Routing with PHP's built in server

PHP has a built in development server, which is very handy during development. However, I had some difficulties to get it working correctly. After a lot of debugging, and reading bug reports and the php documentation I learned some things:

  • It can serve static files
  • It has some uncommon rules how to set some $_SERVER variables when the url path contains a dot. (The reason for this is probably that a dot in the url path indicates that the resource is a file rather than a dynamically generated document). And this is not documented very clearly!

If you're setup is not working but you don't have time to read the article, try my gist for a quick example.

Document root and router file

Besides the address to listen on, there are two options you can provide to the server:

  1. the document root (-t option)
  2. the router script (the last argument on the command line)


php -t public -S router.php

The document root is the base to serve static files. If no router script is provided, it is also the starting point for php to look for a index.php file. Intuitively, I'd say that in this case the two following commands do the same thing:

# a)
php -t public

# b)
php -r public public/index.php

This is not the case. In a), if you request a "directory" url such as /some/path or /some/path/, then it falls back to an index.html or index.php in that directory. If such an index file is not found, it goes up one level and looks in the parent directory for an index file.

If you request a "file" url -- and this is the case if the url path contains a dot (!) -- then php will serve exactly that file if it exists. If it doesn't exist, it returns with 404 Not Found.

It case b), your router script (public/index.php) will be called before anything else. In this case, YOU can decide if the url is a file or not. If you return false, php will look for a file as before. However, there are still some rather strange things (IMHO) you will encounter if the url path contains a dot.

If php thinks your url is a file...

I've started a server with a router script (just like in b) above), which just dumps the $_SERVER array. Interestingly, some variables differ, depending on whether or not the url path contains a dot:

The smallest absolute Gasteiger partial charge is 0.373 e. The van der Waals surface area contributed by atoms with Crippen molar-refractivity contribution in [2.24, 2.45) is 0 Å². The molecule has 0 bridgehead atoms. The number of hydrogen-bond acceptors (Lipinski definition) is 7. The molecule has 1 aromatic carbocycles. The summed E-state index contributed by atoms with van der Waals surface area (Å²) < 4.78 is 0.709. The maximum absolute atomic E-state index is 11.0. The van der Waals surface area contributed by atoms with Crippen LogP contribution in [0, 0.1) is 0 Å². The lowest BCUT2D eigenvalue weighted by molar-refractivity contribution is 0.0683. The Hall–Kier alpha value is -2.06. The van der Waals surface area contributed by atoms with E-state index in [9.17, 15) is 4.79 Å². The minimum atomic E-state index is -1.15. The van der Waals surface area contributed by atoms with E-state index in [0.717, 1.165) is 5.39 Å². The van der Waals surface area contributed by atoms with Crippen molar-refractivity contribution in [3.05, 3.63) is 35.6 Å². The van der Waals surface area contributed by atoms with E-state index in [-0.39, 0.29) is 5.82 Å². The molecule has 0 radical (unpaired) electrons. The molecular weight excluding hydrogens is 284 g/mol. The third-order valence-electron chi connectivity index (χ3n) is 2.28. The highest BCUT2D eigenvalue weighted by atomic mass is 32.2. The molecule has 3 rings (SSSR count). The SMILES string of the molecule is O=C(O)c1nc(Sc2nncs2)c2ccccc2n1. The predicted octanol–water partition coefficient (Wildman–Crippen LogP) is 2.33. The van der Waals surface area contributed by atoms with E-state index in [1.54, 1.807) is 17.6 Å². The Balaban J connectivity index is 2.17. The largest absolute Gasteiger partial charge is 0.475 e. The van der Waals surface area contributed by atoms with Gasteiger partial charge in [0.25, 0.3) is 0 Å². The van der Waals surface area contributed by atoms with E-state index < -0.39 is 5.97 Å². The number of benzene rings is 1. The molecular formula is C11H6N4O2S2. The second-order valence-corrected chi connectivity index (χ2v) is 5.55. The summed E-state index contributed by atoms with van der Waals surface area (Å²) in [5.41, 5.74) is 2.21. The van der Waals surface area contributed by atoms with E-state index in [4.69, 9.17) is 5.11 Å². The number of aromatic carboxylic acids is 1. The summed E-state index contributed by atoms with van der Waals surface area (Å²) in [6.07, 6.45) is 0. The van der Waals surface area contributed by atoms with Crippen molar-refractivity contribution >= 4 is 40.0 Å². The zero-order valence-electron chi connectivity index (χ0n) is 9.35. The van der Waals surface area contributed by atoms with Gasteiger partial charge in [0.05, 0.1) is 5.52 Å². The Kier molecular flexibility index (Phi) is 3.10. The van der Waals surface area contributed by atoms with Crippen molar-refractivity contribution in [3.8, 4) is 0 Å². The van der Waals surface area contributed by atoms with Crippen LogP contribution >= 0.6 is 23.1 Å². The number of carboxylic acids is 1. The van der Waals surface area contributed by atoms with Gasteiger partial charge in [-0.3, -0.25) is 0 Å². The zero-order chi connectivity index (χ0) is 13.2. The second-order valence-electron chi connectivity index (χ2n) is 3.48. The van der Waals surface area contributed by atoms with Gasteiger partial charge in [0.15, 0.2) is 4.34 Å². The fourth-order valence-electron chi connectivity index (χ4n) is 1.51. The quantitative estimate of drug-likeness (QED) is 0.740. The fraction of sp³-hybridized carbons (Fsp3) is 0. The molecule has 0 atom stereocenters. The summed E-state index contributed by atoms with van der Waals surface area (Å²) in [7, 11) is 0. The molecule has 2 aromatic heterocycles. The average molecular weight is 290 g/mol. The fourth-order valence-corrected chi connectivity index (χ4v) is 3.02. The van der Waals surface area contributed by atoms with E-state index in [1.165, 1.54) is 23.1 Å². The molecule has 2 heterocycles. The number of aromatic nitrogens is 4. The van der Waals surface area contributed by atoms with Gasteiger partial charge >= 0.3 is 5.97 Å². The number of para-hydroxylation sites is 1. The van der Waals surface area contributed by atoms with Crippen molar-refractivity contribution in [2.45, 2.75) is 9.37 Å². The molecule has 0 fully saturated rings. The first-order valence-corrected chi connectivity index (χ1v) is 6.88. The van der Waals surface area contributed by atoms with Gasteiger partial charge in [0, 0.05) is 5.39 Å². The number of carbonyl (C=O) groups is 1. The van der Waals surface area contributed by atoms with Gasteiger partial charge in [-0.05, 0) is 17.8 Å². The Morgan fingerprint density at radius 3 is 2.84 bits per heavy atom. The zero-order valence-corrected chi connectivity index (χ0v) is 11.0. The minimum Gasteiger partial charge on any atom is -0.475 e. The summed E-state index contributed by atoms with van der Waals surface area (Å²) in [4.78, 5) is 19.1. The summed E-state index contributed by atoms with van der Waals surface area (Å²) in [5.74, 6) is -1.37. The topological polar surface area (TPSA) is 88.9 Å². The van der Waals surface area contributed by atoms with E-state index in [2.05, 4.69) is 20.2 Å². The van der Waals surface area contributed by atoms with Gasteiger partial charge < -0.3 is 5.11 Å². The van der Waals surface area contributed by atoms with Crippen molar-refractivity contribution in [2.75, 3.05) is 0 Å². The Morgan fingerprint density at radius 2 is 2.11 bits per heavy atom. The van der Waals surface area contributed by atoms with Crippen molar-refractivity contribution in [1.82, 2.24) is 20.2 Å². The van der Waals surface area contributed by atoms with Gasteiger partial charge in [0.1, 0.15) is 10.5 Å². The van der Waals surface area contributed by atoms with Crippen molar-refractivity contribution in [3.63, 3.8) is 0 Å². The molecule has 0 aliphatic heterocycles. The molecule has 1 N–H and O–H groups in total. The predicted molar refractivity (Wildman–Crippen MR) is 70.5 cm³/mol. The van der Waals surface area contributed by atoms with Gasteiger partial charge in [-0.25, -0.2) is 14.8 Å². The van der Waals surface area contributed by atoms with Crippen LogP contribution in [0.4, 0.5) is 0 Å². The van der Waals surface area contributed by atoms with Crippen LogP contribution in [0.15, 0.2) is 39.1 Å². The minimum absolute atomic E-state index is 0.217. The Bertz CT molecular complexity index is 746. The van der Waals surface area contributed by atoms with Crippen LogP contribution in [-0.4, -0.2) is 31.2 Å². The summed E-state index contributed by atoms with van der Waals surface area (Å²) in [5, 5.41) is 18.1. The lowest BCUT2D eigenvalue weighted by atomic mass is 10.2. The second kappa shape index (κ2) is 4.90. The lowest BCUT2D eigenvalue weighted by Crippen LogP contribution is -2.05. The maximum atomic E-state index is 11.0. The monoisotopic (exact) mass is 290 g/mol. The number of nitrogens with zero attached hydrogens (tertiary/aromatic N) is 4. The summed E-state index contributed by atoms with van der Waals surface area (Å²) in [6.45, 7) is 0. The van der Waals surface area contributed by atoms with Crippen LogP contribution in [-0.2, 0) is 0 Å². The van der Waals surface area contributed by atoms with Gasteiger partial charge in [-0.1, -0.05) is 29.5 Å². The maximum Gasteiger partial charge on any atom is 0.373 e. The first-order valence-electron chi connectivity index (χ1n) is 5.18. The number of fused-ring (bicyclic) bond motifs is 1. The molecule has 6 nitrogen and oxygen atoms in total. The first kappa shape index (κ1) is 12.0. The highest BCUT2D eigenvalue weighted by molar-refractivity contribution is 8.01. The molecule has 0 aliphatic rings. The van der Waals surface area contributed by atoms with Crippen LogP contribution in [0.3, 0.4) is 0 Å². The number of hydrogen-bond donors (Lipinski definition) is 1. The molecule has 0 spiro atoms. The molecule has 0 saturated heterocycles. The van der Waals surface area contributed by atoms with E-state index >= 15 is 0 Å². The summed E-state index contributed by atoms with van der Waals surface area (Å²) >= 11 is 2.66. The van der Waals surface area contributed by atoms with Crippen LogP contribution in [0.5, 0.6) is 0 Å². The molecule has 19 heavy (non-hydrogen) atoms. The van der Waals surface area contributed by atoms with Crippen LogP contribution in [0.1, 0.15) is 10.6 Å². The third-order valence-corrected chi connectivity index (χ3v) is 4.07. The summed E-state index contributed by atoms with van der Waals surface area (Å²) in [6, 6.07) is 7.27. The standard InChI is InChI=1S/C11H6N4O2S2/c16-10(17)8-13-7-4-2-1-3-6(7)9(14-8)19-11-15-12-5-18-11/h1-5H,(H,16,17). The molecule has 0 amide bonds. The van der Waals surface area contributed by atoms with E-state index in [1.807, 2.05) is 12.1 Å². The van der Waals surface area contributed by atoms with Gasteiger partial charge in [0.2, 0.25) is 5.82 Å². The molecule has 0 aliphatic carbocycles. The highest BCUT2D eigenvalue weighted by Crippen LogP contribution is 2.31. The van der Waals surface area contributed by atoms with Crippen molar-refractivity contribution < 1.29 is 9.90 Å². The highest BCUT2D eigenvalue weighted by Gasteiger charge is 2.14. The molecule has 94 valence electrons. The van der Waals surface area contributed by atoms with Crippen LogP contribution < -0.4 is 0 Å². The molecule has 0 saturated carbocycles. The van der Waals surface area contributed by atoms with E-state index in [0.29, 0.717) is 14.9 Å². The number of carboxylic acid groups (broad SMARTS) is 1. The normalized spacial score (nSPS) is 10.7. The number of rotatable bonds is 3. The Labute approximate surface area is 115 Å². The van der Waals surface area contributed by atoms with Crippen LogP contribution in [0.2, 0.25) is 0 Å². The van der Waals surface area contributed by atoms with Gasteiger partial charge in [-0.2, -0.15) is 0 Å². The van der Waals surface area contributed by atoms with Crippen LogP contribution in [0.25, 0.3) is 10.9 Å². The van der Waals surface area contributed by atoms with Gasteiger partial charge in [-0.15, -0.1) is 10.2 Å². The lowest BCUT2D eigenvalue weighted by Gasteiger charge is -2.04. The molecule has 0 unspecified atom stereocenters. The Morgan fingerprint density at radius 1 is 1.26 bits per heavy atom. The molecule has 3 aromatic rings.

$ curl > /tmp/withdot
$ curl -# > /tmp/nodot
$ diff -u /tmp/nodot /tmp/withdot
--- /tmp/nodot  2016-04-16 23:27:10.172478506 +0200
+++ /tmp/withdot  2016-04-16 23:26:46.037368239 +0200
@@ -2,20 +2,19 @@
     [DOCUMENT_ROOT] => /tmp/php/public
-    [REQUEST_URI] => /products
+    [REQUEST_URI] => /products.json
-    [SCRIPT_NAME] => /index.php
-    [SCRIPT_FILENAME] => /tmp/php/public/index.php
-    [PATH_INFO] => /products
-    [PHP_SELF] => /index.php/products
+    [SCRIPT_NAME] => /products.json
+    [SCRIPT_FILENAME] => /tmp/php/public/public/index.php
+    [PHP_SELF] => /products.json

I've removed the not so interesting values from the diff. But what we see is:

(The server was started with php -t public -S public/index.php)

  1. SCRIPT_NAME is set to /index.php only in the /products url. For /products.json url, it is set to exactly the same value as REQUEST_URI.
  2. PATH_INFO is completely missing when requesting /products.json.
  3. PHP_SELF contains both, the script name and the path for the /products url: /index.php/products, but not so for /products.json.
  4. SCRIPT_FILENAME doubles my document root dir "public" for the url /products.json. No idea why...

It looks like PHP has already decided that the requested URL has to be a file, and set the script name to the url path. In my opinion this is counter intuitive if we explicitly provide a router file.

As this values are important for any routing component, having the right settings is important.

The solution (for a "common" project layout)

Modern PHP web frameworks / applications normally have a layout similar to this one:

├── public          <-- the document root
│   └── index.php   <-- the entry point for the app
├── src
└── test

The (production) web server is then configured to "rewrite" all requests which don't match an actual file to the index.php file. So our goal is to use the development server in a similar way.

The solution consists of the following two points:

  • always provide a router script when starting the server
  • in the router script, reset / set the values SCRIPT_NAME, PATH_INFO, and PHP_SELF, maybe also SCRIPT_FILENAME.

I prefer to do this in a if block, only if we run in cli-server mode:

// public/index.php

if (php_sapi_name() === 'cli-server') {
    if (is_file($_SERVER['DOCUMENT_ROOT'].'/'.$_SERVER['SCRIPT_NAME'])) {
        // probably a static file...
        return false;
    $_SERVER['SCRIPT_NAME'] = '/index.php';
    // if needed, set PATH_INFO based on other values

If you start the server from the document root, and the router script is also located in this directory, then the SCRIPT_FILENAME value is correct. If not, you may also want to set this value.

Another, maybe cleaner solution would be to write a route script, which is only used for the dev server, and not in production environment. With that solution, your normal entry script would not need to be updated only to fix routing in development environments.

You can find this solution as a gist on github.

Author: Claudio Kressibucher
Tags: PHP, Web-Applikationen, Server